Some 41% of cases of minimally conscious state (MCS) were misdiagnosed as vegetative state (VS), a condition associated with a much lower chance of recovery, a sixteen-month study of consensus-based diagnosis of patients with disorders of consciousness has shown.
Researchers writing in the open access journal BMC Neurology have demonstrated that standardized neurobehavioral assessment is more sensitive than diagnoses determined by clinical consensus.
Steven Laureys, from the University of Liege, Belgium, worked with a team of researchers, including Caroline Schnakers and Joseph Giacino, to compare consensus-based diagnoses of VS and MCS to those based on the JFK Coma Recovery Scale-Revised (CRS-R), a well-established standardized neurobehavioral rating scale. Laureys said, "Differentiating the vegetative from the minimally conscious state is often one of the most challenging tasks facing clinicians involved in the care of patients with disorders of consciousness. Misdiagnosis can lead to grave consequences, especially in end-of-life decision-making".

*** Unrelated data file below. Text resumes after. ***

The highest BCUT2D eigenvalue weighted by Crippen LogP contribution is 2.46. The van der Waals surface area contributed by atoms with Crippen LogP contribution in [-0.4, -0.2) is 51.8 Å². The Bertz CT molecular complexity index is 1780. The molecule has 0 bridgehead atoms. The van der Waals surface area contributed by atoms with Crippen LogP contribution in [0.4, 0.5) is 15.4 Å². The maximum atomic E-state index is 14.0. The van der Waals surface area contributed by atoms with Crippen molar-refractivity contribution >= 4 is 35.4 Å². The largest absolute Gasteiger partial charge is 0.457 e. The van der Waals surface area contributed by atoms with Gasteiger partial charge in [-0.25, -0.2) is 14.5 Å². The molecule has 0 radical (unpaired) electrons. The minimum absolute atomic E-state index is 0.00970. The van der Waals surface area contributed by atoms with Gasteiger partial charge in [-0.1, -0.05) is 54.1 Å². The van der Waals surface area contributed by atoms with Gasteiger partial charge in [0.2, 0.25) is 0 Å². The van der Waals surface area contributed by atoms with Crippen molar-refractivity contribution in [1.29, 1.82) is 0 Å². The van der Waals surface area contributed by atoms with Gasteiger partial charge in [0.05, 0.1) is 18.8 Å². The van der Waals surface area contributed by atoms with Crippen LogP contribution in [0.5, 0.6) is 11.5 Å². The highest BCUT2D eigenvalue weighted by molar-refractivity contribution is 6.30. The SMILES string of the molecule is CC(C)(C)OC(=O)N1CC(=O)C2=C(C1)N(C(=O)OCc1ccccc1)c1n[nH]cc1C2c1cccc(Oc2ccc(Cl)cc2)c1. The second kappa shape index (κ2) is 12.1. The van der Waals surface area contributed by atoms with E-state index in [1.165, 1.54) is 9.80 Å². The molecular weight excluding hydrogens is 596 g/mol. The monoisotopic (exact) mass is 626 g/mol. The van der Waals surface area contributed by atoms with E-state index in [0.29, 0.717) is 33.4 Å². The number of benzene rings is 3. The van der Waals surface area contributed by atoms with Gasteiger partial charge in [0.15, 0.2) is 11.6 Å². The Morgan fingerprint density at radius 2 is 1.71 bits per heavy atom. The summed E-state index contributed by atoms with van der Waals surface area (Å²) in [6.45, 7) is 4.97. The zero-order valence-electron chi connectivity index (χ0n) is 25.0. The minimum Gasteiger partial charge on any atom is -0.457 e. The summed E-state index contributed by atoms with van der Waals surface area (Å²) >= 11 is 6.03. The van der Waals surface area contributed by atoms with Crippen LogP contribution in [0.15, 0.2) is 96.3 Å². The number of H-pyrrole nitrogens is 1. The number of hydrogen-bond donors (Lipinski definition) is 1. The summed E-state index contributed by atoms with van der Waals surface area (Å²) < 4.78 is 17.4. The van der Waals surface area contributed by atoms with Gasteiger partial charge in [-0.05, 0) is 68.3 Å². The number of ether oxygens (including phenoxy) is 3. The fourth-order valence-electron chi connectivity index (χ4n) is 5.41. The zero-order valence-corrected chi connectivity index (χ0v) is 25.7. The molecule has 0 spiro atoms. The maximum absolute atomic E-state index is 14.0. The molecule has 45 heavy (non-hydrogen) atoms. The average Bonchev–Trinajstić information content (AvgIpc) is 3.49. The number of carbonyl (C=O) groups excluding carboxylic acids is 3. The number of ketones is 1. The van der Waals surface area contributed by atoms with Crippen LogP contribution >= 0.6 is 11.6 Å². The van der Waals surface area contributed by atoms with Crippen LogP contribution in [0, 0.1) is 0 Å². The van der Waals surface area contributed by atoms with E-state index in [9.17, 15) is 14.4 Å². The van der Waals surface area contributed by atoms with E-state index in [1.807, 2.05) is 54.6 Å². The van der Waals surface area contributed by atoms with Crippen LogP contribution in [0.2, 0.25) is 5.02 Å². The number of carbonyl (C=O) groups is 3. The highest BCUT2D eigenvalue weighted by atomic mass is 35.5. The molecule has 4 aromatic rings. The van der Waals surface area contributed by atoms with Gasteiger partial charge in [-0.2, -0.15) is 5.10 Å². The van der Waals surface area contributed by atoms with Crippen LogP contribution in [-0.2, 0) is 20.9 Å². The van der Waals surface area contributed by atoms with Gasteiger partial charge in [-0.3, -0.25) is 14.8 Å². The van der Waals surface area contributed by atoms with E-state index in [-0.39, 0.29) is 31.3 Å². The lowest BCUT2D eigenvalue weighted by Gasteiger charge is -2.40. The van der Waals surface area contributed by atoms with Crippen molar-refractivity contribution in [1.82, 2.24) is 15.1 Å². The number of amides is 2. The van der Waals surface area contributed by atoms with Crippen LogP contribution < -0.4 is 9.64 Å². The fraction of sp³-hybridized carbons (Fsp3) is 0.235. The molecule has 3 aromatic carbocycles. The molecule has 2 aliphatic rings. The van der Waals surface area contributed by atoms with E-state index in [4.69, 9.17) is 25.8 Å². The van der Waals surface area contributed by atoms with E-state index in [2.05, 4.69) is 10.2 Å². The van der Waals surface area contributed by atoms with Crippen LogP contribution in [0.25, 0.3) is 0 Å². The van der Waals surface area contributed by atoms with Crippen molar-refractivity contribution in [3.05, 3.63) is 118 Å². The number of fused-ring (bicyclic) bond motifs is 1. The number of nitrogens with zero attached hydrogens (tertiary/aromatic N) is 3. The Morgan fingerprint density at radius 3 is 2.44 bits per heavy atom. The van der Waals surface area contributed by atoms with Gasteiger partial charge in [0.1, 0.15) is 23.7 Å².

The researchers conclude, "The results of this study suggest that the systematic use of a sensitive standardized neurobehavioral assessment scale may help decrease diagnostic error and limit diagnostic uncertainty".